The Same Problem Often Besets Game Designers

Many of the game designers I've met are, in some ways, as naïve as my writing students. Just like the students, because they grew up on film and television, they naturally assume that they can write well.

Like my students, they don't realize how much goes into writing. Sometimes in a film, a single scene will simultaneously:

  • Advance the plot.

  • Reveal new information about a character.

  • Reveal new information about the relationship between two characters.

  • Show multiple aspects of a relationship between two characters.

  • Show a character struggling to grow emotionally or to resist growing.

  • Use 5, 10, or 15 dialogue techniques to help the dialogue sound natural.

  • Use a number of dialogue techniques to hint at what the character is feeling beneath the surface, even if the character is unaware of these hidden feelings.

  • Use other dialogue techniques to show ambivalence between two characters.

  • Employ specific writing techniques that give poignancy or emotional power to the scene.

  • Reinforce the theme of the film or TV episode.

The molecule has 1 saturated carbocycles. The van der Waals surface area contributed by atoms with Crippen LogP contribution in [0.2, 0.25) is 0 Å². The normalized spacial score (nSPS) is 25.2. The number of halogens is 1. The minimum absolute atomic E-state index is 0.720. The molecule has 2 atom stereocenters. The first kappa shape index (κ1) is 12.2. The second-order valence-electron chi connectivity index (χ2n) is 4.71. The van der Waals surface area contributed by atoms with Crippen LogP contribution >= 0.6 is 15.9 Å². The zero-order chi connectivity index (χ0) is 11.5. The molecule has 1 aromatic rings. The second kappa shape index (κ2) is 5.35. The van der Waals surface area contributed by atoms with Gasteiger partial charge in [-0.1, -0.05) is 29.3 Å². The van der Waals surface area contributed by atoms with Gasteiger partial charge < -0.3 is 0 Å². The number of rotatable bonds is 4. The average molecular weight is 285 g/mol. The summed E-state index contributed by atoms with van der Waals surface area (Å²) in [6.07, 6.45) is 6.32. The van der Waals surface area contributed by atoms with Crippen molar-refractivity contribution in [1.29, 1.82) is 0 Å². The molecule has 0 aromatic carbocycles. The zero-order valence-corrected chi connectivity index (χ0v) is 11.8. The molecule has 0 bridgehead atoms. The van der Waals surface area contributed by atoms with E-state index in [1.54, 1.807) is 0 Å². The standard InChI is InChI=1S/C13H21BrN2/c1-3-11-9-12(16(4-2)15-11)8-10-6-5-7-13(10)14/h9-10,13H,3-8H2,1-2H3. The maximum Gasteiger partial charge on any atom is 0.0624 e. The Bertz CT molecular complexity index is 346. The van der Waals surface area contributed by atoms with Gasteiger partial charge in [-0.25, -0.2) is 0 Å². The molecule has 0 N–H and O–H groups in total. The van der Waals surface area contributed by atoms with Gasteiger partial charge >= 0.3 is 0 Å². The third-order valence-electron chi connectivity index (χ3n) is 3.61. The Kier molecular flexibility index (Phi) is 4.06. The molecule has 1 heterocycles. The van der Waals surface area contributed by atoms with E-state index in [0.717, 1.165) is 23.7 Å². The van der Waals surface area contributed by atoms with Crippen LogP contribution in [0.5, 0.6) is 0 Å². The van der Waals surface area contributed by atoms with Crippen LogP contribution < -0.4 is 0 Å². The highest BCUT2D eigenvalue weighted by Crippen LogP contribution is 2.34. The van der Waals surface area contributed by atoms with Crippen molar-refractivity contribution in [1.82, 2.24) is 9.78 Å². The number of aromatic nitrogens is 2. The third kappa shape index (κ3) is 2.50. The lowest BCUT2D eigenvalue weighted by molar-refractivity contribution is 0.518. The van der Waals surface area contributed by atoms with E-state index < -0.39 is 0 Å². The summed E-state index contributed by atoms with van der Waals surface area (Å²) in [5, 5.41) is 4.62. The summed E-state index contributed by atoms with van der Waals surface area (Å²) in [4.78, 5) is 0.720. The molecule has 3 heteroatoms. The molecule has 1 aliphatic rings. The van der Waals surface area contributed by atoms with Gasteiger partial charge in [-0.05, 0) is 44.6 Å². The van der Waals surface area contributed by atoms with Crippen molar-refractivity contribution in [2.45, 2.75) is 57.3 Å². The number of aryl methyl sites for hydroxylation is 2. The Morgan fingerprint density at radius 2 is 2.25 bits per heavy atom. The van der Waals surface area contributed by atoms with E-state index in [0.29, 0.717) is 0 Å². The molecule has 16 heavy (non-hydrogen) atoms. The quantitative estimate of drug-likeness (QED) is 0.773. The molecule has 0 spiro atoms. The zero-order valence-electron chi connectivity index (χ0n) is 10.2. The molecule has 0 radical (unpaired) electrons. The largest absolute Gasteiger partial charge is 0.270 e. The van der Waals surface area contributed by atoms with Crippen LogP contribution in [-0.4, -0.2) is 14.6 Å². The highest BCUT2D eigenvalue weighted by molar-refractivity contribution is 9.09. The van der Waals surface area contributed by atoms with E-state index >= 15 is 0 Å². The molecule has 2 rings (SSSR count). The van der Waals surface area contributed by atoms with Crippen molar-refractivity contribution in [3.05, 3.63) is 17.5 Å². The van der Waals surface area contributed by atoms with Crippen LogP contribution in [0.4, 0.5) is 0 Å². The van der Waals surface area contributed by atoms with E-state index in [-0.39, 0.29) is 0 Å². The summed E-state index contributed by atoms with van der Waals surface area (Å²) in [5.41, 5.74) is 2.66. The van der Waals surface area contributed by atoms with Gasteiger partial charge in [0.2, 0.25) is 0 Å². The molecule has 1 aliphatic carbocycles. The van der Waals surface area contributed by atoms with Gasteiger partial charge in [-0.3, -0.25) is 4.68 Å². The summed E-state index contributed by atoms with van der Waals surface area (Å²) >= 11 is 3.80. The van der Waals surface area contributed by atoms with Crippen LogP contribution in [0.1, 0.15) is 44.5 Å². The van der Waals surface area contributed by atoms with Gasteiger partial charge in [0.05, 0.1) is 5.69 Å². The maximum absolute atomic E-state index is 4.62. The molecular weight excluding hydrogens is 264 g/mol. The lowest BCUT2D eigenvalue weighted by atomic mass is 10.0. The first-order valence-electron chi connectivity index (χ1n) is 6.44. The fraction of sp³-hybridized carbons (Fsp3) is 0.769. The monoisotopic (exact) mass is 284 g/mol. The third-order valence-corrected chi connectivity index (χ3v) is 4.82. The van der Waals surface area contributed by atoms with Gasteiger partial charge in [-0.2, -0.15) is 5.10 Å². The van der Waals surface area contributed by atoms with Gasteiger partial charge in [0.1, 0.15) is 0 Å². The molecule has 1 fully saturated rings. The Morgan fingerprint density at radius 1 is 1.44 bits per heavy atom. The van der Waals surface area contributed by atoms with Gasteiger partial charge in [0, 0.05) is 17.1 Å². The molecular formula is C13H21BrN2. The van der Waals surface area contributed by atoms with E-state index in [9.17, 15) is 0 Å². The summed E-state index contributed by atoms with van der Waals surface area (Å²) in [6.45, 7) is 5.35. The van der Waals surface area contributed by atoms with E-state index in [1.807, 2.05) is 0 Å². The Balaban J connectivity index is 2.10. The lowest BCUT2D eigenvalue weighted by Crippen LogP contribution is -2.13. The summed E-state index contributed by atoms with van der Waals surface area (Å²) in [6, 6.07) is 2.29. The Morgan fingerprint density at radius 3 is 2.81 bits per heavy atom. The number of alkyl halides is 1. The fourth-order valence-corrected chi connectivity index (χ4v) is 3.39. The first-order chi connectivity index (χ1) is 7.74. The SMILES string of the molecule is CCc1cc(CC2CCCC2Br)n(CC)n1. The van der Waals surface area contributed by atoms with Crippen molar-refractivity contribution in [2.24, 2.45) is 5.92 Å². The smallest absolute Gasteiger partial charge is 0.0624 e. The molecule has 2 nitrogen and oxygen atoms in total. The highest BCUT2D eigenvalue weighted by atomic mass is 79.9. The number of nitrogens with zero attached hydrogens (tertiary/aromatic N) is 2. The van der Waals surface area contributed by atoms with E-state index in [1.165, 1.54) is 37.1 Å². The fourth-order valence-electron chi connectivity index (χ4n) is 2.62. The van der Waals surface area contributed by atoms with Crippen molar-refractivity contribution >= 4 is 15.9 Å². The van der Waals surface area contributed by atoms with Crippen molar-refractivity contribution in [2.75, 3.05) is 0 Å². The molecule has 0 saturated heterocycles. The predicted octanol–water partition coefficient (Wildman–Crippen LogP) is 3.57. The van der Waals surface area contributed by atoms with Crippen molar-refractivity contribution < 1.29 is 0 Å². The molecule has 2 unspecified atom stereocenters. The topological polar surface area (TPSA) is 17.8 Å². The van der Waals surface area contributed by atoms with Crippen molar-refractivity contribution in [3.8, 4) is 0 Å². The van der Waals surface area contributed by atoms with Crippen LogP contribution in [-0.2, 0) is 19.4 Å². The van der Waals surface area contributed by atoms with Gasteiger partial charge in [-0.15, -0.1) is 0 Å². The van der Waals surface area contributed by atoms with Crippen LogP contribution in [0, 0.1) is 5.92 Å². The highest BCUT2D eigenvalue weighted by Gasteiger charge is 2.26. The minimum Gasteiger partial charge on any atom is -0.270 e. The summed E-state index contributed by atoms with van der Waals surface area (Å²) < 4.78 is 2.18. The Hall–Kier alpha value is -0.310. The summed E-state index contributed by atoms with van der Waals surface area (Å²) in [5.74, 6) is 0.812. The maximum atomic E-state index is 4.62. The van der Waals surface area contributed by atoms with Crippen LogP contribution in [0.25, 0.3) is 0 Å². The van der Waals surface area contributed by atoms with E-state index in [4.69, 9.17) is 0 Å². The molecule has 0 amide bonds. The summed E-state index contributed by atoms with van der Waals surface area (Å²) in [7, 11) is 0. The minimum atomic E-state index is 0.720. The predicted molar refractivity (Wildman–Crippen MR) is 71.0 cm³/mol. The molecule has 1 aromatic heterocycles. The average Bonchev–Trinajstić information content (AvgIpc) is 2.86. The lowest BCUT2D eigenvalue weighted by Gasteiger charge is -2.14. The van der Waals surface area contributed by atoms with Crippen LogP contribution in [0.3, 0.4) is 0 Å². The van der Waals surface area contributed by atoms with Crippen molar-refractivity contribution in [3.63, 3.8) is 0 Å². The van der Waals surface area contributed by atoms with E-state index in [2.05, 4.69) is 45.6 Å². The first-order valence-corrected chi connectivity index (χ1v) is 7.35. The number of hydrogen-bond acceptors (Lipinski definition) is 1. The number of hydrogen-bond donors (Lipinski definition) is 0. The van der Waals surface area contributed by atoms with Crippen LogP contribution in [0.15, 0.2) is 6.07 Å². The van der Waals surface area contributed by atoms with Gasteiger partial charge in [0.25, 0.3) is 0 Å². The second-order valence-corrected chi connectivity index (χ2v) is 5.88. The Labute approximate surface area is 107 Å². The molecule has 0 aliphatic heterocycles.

• Introduce small elements into the story that will be revisited in the plot later in either ironic or even momentous ways.

  • Artfully employ one or more symbols.


If you'd like too see most of the preceding done in a single scene, take a look at Chapter 2.31, "Pre-Rendered and In-Game Cinematics."

And so much more.

Consequently, most professional writers I know rewrite every scene in their scripts five to ten times (and often more) before they even consider that they've arrived at a "first draft."

Game moments and experiences that operate emotionally on many levels end up being like gems, each facet of which serves a different purpose. To use a film example, did you know that the final script for American Beauty was only about 100 pages long? Yet, as a film, it was a rich experience. That's because almost every scene serves a multitude of purposes.

Creating Emotion in Games. The Craft and Art of Emotioneering
Creating Emotion in Games: The Craft and Art of Emotioneering
ISBN: 1592730078
EAN: 2147483647
Year: 2003
Pages: 394

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